Ten Thousand Celebrate Catholic Schools in Green Bay

By Schueller, Jane; Otto, Pamela | Momentum, February/March 2011 | Go to article overview

Ten Thousand Celebrate Catholic Schools in Green Bay


Schueller, Jane, Otto, Pamela, Momentum


After years of hoping and months of planning, Diocese of Green Bay celebrates a diocesan-wide school Mass

Excitement, apprehension, awe and relief were just a few of the emotions felt on Oct. 14 last fall in the Diocese of Green Bay. The energy level was electric as more than 9,000 students and 1,000 adults, including teachers, priests, deacons, three bishops and some parents, filled the Resch Center on a beautiful autumn day. Having 10,000 people gather to celebrate Catholic schools for the first time in the diocese was an historic event. Not only was this the largest gathering in the diocese, it also was among the largest events ever held at Green Bay's Resch Center.

Buses began arriving at 8:30 a.m. for the 10 a.m. Mass. The last school arrived, from 100 miles away, just as the roll call of schools began. Choral groups from the diocese's five Catholic high schools performed as everyone took their seats. Priests and deacons waited in the entryway of the arena during the introduction and roll call of schools, while each school community cheered as its name was called. They couldn't help but wonder if this boisterous group would be ready for Holy Mass.

The first song was announced and everyone was ready. The liturgical music was led by students from the five high schools and a band ensemble. Instantly, a space previously reserved for concerts, hockey, basketball and football games was transformed into a holy space.

Bishop David Ricken, along with Bishop Emeritus Robert Banks, Auxiliary Bishop Robert Morneau, more than 50 priests and 15 deacons and the 10,000 students and staff, joyously celebrated Catholic schools. Bishop Ricken welcomed everyone proclaiming, "Today, the Resch Center is transformed much like a cathedral, a cathedral built in living stones. This is a beautiful sign of God's love for us." During his homily. Bishop Ricken spoke about the importance of Catholic schools in our society and closed with a special blessing for the teachers, staff and principals, who were all wearing red shirts with a logo and the statement "I make a difference."

During each of the past 20 years, the Green Bay Diocesan Association of School Administrators planned a Mass to celebrate Catholic Schools Week. But because of space limitations at churches around the diocese, schools were able to send only a representative group to the celebration. In addition, because Catholic Schools Week occurs at the end of January, some schools were unable to participate in the events.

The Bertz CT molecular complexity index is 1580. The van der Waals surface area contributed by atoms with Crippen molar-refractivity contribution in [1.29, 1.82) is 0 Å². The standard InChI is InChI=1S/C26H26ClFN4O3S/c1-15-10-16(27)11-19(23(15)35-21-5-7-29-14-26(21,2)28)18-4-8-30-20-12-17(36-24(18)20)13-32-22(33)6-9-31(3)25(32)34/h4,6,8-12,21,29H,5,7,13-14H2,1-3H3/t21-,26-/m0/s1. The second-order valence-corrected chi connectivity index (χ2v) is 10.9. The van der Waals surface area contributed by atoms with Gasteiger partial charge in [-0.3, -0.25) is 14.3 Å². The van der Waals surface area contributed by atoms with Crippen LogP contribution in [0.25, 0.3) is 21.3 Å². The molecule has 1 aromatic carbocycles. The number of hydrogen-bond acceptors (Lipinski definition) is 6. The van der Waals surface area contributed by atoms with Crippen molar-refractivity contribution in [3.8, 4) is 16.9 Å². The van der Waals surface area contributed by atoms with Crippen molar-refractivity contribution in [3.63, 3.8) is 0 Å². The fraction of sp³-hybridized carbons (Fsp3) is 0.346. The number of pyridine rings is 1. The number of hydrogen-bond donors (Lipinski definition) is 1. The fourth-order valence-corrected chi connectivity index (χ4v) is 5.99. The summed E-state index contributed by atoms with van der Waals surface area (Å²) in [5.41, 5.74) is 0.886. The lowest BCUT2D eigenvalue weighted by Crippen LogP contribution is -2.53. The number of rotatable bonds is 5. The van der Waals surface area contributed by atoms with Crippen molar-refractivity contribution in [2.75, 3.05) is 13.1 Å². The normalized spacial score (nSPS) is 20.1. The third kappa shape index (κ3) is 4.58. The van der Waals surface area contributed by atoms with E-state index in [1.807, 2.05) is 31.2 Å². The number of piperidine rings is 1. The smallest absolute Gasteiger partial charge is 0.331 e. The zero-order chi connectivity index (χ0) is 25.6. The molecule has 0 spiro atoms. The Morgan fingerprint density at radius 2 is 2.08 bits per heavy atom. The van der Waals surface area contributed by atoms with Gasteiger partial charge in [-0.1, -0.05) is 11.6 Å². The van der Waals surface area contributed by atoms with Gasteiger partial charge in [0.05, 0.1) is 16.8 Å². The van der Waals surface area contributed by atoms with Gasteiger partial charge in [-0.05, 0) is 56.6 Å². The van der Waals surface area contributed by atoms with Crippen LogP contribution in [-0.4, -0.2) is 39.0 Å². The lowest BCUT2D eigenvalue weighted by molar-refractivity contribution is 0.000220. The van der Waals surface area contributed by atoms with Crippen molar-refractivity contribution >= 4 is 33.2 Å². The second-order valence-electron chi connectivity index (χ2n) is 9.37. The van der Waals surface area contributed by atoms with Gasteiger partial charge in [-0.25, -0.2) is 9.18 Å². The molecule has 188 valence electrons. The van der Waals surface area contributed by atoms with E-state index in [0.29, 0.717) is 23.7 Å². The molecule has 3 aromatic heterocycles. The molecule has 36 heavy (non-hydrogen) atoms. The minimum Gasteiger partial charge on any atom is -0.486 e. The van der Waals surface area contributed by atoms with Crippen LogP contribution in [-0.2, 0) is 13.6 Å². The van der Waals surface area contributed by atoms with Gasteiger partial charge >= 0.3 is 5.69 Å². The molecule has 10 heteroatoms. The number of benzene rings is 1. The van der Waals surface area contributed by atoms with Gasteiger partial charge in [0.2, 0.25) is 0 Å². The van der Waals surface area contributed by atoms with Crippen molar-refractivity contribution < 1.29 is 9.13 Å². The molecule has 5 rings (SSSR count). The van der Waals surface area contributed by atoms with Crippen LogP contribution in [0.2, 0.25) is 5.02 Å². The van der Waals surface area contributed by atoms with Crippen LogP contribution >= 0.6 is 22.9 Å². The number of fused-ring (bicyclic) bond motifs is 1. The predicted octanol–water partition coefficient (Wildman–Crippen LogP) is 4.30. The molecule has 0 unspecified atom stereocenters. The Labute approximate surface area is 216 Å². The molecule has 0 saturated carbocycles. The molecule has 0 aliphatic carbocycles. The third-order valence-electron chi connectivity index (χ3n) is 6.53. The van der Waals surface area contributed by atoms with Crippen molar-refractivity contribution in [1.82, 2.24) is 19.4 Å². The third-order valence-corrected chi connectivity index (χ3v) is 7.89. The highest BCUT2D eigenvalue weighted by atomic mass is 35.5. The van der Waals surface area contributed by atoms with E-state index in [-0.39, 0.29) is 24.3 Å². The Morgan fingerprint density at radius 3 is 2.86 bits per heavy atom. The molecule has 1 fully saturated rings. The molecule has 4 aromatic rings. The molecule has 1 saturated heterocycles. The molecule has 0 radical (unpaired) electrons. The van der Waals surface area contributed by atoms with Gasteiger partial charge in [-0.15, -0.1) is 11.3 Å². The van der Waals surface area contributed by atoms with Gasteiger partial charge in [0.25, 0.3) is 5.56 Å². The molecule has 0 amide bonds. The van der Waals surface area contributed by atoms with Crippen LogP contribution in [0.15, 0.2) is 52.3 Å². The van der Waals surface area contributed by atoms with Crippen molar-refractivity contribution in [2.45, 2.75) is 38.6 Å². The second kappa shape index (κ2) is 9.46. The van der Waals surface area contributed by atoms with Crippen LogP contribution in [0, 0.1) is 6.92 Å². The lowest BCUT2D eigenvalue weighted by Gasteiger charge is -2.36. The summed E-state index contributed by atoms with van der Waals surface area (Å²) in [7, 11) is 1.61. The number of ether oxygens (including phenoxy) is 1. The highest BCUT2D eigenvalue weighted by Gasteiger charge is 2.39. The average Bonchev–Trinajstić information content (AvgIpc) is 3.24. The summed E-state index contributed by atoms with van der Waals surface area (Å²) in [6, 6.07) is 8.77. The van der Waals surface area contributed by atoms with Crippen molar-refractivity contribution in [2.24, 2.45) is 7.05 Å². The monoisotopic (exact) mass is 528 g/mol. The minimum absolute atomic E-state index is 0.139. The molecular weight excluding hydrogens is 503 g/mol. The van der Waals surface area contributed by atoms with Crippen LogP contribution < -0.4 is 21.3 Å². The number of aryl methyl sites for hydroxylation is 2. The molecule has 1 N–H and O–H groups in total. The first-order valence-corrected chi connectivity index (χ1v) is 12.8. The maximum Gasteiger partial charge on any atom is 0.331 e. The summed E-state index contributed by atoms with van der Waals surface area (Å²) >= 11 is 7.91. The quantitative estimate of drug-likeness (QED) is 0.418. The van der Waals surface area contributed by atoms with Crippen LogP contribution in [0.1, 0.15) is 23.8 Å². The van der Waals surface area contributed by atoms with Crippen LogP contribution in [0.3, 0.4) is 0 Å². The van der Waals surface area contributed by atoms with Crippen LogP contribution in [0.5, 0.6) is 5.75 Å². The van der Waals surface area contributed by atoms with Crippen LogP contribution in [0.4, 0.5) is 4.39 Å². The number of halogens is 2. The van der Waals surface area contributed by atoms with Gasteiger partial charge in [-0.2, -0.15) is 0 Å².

So All May Participate

Ten years ago, conversation began among principals about a venue in which all the students in our Catholic schools could participate in a celebration. In the past five years the conversation grew toward reality, especially after the construction of the Resch Center with a capacity of approximately 10,000. Last spring the principals' organization voted to go forward with the vision of a Mass to include all students and staff in the 16-county diocese. The Principals' Association had saved some money in anticipation of an event, and each school was asked to pay $1 per student in the school to finance the rental of the facility. Other donations were requested to offset additional unexpected costs.

Planning began in May and continued with a subcommittee and members of the diocesan education department staff. Throughout the summer, we worked to coordinate Mass planning, the order of the day, sound and light logistics, as well as to organize the arrival and departure of 150 buses. Each of the high schools was invited to have students involved in the Liturgy of the Word and the music and altar server ministries. Music was sent to each school in August to familiarize students with all the songs.

Communication was an important aspect of planning. While many people were excited, we definitely encountered some skepticism. No one had all the answers because this was the first time an event of this magnitude was organized. …

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